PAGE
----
Electronic Theses and Dissertations

Identifier

1350

Date

2015

Date of Award

4-21-2015

Document Type

Thesis

Degree Name

Master of Arts

Major

Sociology

Committee Chair

Wesley James

Committee Member

Wanda Rushing

Committee Member

Jeni Loftus

Abstract

This research analyzes food deserts in Memphis, Tennessee. Recent social science research has uncovered the existence of urban food deserts using quantitative measures. However, there has not been substantial research gathering the personal experience of residents. Through quantitative and qualitative methods I identify neighborhood disparitites in food deserts. Using data from the Census Bureau's American Community Survey (ACS) and the Economic Research Service (ERS), I address structural inequalities of access and availability of food. I also use focus group interviews to understand navigational stratigies employed by food desert residents. FIndings reveal Memphis/ Shelby County is home to food desert neighborhoods and that the educational status of a neighborhood is a primary predictive factor. Qualitative findings show structural barriers they overcome in obtaining food, navigational stratigies, and financial and transportation difficulties faced as a result of having few food options.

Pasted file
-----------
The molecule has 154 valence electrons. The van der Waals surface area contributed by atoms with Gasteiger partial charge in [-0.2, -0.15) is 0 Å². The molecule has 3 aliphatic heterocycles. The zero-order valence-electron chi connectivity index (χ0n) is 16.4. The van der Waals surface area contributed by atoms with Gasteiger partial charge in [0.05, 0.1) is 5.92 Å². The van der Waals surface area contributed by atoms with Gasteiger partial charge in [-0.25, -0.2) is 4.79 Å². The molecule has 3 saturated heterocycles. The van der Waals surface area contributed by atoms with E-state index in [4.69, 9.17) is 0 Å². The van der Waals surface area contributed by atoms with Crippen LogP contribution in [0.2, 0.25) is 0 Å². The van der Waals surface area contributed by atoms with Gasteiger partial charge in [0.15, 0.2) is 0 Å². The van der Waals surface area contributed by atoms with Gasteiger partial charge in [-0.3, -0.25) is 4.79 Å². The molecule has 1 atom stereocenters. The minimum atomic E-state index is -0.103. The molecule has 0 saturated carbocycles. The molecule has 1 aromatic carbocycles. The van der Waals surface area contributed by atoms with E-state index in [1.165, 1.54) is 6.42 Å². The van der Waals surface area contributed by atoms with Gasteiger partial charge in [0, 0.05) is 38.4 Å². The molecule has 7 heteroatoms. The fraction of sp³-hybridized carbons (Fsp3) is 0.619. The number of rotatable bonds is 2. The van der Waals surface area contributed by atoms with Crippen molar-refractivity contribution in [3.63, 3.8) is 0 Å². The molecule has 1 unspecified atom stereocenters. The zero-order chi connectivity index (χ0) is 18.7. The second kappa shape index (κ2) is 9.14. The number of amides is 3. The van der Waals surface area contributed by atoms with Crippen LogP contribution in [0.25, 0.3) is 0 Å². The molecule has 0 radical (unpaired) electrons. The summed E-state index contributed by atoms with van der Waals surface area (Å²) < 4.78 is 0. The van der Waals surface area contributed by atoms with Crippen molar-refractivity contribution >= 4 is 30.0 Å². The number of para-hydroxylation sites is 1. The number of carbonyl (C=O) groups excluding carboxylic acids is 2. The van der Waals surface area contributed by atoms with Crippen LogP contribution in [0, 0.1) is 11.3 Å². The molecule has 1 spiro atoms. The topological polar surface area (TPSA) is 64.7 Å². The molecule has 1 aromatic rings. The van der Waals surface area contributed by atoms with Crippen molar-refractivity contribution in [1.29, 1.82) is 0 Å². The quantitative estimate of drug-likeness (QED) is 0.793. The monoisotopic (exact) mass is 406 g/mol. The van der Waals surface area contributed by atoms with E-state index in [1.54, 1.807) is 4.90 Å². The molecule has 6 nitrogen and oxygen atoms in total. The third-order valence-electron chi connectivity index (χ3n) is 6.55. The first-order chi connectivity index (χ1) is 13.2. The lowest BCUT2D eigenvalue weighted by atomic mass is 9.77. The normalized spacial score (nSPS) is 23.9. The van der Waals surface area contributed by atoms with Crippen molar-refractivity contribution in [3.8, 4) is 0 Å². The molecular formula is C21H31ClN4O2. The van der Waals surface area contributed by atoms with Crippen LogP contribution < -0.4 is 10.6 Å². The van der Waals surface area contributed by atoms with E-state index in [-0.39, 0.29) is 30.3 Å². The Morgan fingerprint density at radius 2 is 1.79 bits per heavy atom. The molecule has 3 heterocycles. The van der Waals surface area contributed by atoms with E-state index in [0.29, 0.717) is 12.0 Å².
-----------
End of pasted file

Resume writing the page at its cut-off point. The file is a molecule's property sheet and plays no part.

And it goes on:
Comments

Data is provided by the student.

Library Comment

dissertation or thesis originally submitted to the local University of Memphis Electronic Theses & dissertation (ETD) Repository.

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